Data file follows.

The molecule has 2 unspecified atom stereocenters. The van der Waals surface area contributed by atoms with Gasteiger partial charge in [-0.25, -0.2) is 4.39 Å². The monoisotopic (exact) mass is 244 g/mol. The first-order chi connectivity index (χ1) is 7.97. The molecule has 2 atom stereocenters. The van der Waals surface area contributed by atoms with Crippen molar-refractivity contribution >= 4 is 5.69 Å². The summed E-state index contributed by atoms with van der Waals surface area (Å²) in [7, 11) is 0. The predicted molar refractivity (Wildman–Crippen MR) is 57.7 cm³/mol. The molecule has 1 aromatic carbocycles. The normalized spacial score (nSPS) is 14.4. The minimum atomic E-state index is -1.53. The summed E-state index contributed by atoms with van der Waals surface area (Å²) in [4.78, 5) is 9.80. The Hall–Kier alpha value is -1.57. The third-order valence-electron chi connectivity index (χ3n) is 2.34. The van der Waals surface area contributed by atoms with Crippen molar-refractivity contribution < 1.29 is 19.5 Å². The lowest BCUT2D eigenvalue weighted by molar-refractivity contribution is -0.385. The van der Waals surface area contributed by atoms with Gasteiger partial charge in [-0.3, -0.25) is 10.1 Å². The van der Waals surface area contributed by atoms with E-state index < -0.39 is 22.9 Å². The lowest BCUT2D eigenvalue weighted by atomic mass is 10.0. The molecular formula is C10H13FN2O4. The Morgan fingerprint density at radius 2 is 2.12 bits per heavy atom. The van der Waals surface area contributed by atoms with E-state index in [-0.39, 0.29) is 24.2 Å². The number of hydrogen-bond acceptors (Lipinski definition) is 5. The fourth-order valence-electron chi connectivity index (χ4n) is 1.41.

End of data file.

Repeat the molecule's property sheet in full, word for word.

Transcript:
The molecule has 2 unspecified atom stereocenters. The van der Waals surface area contributed by atoms with Gasteiger partial charge in [-0.25, -0.2) is 4.39 Å². The monoisotopic (exact) mass is 244 g/mol. The first-order chi connectivity index (χ1) is 7.97. The molecule has 2 atom stereocenters. The van der Waals surface area contributed by atoms with Crippen molar-refractivity contribution >= 4 is 5.69 Å². The summed E-state index contributed by atoms with van der Waals surface area (Å²) in [7, 11) is 0. The predicted molar refractivity (Wildman–Crippen MR) is 57.7 cm³/mol. The molecule has 1 aromatic carbocycles. The normalized spacial score (nSPS) is 14.4. The minimum atomic E-state index is -1.53. The summed E-state index contributed by atoms with van der Waals surface area (Å²) in [4.78, 5) is 9.80. The Hall–Kier alpha value is -1.57. The third-order valence-electron chi connectivity index (χ3n) is 2.34. The van der Waals surface area contributed by atoms with Crippen molar-refractivity contribution < 1.29 is 19.5 Å². The lowest BCUT2D eigenvalue weighted by molar-refractivity contribution is -0.385. The van der Waals surface area contributed by atoms with Gasteiger partial charge in [-0.3, -0.25) is 10.1 Å². The van der Waals surface area contributed by atoms with E-state index < -0.39 is 22.9 Å². The lowest BCUT2D eigenvalue weighted by atomic mass is 10.0. The molecular formula is C10H13FN2O4. The Morgan fingerprint density at radius 2 is 2.12 bits per heavy atom. The van der Waals surface area contributed by atoms with E-state index in [-0.39, 0.29) is 24.2 Å². The number of hydrogen-bond acceptors (Lipinski definition) is 5. The fourth-order valence-electron chi connectivity index (χ4n) is 1.41.